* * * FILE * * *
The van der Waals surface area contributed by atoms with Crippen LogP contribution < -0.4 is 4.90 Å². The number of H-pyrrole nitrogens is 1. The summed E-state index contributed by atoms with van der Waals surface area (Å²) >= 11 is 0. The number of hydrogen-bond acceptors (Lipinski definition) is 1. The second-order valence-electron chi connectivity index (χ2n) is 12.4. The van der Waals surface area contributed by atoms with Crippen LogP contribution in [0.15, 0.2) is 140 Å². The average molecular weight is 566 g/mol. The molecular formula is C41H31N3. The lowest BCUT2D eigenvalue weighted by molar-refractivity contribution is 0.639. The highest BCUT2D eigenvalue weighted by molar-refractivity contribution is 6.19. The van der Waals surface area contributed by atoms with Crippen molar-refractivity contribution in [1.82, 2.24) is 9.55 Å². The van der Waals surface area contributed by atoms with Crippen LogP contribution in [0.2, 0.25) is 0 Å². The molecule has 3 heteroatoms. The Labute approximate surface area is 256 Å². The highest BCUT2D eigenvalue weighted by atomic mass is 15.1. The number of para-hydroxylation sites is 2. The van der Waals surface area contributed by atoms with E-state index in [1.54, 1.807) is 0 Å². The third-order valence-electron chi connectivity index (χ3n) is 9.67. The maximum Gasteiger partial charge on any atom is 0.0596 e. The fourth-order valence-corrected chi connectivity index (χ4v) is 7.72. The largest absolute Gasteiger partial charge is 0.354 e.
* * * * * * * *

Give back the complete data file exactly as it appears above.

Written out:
The van der Waals surface area contributed by atoms with Crippen LogP contribution < -0.4 is 4.90 Å². The number of H-pyrrole nitrogens is 1. The summed E-state index contributed by atoms with van der Waals surface area (Å²) >= 11 is 0. The number of hydrogen-bond acceptors (Lipinski definition) is 1. The second-order valence-electron chi connectivity index (χ2n) is 12.4. The van der Waals surface area contributed by atoms with Crippen LogP contribution in [0.15, 0.2) is 140 Å². The average molecular weight is 566 g/mol. The molecular formula is C41H31N3. The lowest BCUT2D eigenvalue weighted by molar-refractivity contribution is 0.639. The highest BCUT2D eigenvalue weighted by molar-refractivity contribution is 6.19. The van der Waals surface area contributed by atoms with Crippen molar-refractivity contribution in [1.82, 2.24) is 9.55 Å². The van der Waals surface area contributed by atoms with Crippen LogP contribution in [0.2, 0.25) is 0 Å². The molecule has 3 heteroatoms. The Labute approximate surface area is 256 Å². The highest BCUT2D eigenvalue weighted by atomic mass is 15.1. The number of para-hydroxylation sites is 2. The van der Waals surface area contributed by atoms with E-state index in [1.54, 1.807) is 0 Å². The third-order valence-electron chi connectivity index (χ3n) is 9.67. The maximum Gasteiger partial charge on any atom is 0.0596 e. The fourth-order valence-corrected chi connectivity index (χ4v) is 7.72. The largest absolute Gasteiger partial charge is 0.354 e.